“I think that very early on, we started to realize that being honest and open with your experiences creates a better chance of connecting with the person listening.” Ayer says. “So basically, I just try to write honestly about stuff I’m going through and where I’m at. I find writing music to be very therapeutic, and I find that music is an amazing way to get through something.”

For some shows around the country, including Cleveland, proceeds from tickets will go to an organization called Plus1. The organization redistributes funds to local charities and organizations so that donors can be sure their money is going to a non-profit that can use it. Ayers explains that “they help us get money from each show to either a local organization that will use the money to help people in that city, or to a broader nationally based non-profit if there isn’t one in that specific city. They basically make it easier for people to give money to causes that they care about. We really care, and that was just a small way that we could help. We’ve been doing stuff with them for years; they’re a great company.”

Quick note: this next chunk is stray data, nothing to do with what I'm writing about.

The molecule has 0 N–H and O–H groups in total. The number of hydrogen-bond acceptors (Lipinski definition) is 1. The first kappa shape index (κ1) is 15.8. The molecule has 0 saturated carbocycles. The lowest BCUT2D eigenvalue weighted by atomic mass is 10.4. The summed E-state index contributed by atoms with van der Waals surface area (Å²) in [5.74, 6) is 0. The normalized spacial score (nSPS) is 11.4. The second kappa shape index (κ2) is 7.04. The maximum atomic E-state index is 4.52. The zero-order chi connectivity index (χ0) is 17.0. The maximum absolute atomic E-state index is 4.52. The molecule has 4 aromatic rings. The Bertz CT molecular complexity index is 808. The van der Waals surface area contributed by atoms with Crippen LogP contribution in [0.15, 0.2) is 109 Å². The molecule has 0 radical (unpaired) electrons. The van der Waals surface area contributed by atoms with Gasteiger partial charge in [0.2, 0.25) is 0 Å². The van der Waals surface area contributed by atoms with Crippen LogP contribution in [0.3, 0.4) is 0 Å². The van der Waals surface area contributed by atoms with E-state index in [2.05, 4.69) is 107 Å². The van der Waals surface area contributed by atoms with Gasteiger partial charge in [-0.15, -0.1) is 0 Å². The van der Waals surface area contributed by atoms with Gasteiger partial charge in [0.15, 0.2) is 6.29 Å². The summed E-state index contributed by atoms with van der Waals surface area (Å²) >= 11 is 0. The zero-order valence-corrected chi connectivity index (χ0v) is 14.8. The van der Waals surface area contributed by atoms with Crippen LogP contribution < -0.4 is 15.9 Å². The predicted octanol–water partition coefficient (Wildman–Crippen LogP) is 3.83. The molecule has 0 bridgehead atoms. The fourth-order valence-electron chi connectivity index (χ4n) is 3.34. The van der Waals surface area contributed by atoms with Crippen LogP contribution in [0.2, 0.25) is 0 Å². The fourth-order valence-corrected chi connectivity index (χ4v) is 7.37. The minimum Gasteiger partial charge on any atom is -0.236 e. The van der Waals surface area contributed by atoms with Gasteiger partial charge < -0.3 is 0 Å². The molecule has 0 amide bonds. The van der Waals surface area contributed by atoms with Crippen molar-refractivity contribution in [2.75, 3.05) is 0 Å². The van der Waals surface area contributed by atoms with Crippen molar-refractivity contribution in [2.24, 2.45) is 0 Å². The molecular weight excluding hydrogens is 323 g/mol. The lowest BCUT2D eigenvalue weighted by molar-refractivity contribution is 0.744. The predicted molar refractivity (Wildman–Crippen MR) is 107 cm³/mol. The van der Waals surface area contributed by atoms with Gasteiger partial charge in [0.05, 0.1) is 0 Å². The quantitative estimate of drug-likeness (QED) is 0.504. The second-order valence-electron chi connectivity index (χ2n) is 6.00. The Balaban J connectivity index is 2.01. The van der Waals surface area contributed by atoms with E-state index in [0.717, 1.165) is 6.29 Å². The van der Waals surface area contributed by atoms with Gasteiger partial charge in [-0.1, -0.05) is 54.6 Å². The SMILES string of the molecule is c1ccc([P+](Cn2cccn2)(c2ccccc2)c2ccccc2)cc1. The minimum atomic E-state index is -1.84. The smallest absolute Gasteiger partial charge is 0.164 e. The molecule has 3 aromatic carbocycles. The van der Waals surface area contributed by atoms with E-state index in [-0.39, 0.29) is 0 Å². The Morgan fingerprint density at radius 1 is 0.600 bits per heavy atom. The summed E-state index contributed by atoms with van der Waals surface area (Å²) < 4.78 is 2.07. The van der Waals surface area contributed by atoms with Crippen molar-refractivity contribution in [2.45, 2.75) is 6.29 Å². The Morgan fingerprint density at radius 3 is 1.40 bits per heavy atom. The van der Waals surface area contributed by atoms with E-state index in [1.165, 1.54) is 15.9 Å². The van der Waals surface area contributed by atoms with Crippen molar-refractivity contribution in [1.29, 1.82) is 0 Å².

Despite all the changes the band has been through in the last few years, Ayer says new music is on the way.

“We’ve already been working on some new stuff, we’ve got some surprises coming soon that I actually can’t talk about — but you’ll see soon,” he says. “But yeah, we’re working on new music, and already thinking about the next record. It’s starting to kind of build up. We’re going to see if we can get a record out quicker than every three years.”

Local Natives, 7:30 p.m. Thursday, March 30, Agora Theatre, 5000 Euclid Ave., 216-881-2221. Tickets: $26 ADV, $28 DOS, agoracleveland.com.